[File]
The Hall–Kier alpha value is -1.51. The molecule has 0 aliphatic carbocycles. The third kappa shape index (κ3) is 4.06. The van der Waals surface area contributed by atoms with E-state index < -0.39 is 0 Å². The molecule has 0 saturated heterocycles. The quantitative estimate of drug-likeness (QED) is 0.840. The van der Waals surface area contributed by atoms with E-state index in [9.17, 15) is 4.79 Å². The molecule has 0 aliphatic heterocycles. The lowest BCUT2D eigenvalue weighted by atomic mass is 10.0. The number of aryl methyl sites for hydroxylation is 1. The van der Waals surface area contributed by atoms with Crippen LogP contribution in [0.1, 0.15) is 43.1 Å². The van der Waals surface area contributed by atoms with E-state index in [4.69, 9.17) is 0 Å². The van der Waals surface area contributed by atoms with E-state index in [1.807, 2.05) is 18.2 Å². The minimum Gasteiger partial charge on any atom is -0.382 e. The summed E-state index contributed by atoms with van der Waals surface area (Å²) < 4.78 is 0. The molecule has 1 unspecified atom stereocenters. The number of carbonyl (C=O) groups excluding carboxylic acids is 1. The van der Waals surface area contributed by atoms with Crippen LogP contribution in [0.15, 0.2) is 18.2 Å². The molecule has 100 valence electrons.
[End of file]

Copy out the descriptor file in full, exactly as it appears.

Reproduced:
The Hall–Kier alpha value is -1.51. The molecule has 0 aliphatic carbocycles. The third kappa shape index (κ3) is 4.06. The van der Waals surface area contributed by atoms with E-state index < -0.39 is 0 Å². The molecule has 0 saturated heterocycles. The quantitative estimate of drug-likeness (QED) is 0.840. The van der Waals surface area contributed by atoms with E-state index in [9.17, 15) is 4.79 Å². The molecule has 0 aliphatic heterocycles. The lowest BCUT2D eigenvalue weighted by atomic mass is 10.0. The number of aryl methyl sites for hydroxylation is 1. The van der Waals surface area contributed by atoms with Crippen LogP contribution in [0.1, 0.15) is 43.1 Å². The van der Waals surface area contributed by atoms with E-state index in [4.69, 9.17) is 0 Å². The van der Waals surface area contributed by atoms with E-state index in [1.807, 2.05) is 18.2 Å². The minimum Gasteiger partial charge on any atom is -0.382 e. The summed E-state index contributed by atoms with van der Waals surface area (Å²) < 4.78 is 0. The molecule has 1 unspecified atom stereocenters. The number of carbonyl (C=O) groups excluding carboxylic acids is 1. The van der Waals surface area contributed by atoms with Crippen LogP contribution in [0.15, 0.2) is 18.2 Å². The molecule has 100 valence electrons.